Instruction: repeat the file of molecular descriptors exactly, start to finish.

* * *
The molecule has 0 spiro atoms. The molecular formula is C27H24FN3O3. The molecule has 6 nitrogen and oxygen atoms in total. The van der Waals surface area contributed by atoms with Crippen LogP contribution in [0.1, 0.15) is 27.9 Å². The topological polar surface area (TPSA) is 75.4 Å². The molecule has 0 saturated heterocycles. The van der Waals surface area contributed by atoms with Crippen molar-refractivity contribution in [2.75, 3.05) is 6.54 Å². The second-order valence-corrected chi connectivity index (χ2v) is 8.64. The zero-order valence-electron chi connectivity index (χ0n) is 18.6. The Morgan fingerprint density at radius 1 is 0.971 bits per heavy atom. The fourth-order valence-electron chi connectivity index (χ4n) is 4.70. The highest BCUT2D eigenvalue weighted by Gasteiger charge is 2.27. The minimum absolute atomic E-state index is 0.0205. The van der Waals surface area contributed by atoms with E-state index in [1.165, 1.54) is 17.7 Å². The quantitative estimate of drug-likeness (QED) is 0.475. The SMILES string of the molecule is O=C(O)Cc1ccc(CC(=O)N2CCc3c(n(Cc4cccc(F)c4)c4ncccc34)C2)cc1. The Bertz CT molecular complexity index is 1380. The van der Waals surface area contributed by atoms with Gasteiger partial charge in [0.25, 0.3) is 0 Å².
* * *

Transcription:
The molecule has 0 spiro atoms. The molecular formula is C27H24FN3O3. The molecule has 6 nitrogen and oxygen atoms in total. The van der Waals surface area contributed by atoms with Crippen LogP contribution in [0.1, 0.15) is 27.9 Å². The topological polar surface area (TPSA) is 75.4 Å². The molecule has 0 saturated heterocycles. The van der Waals surface area contributed by atoms with Crippen molar-refractivity contribution in [2.75, 3.05) is 6.54 Å². The second-order valence-corrected chi connectivity index (χ2v) is 8.64. The zero-order valence-electron chi connectivity index (χ0n) is 18.6. The Morgan fingerprint density at radius 1 is 0.971 bits per heavy atom. The fourth-order valence-electron chi connectivity index (χ4n) is 4.70. The highest BCUT2D eigenvalue weighted by Gasteiger charge is 2.27. The minimum absolute atomic E-state index is 0.0205. The van der Waals surface area contributed by atoms with E-state index in [1.165, 1.54) is 17.7 Å². The quantitative estimate of drug-likeness (QED) is 0.475. The SMILES string of the molecule is O=C(O)Cc1ccc(CC(=O)N2CCc3c(n(Cc4cccc(F)c4)c4ncccc34)C2)cc1. The Bertz CT molecular complexity index is 1380. The van der Waals surface area contributed by atoms with Gasteiger partial charge in [0.25, 0.3) is 0 Å².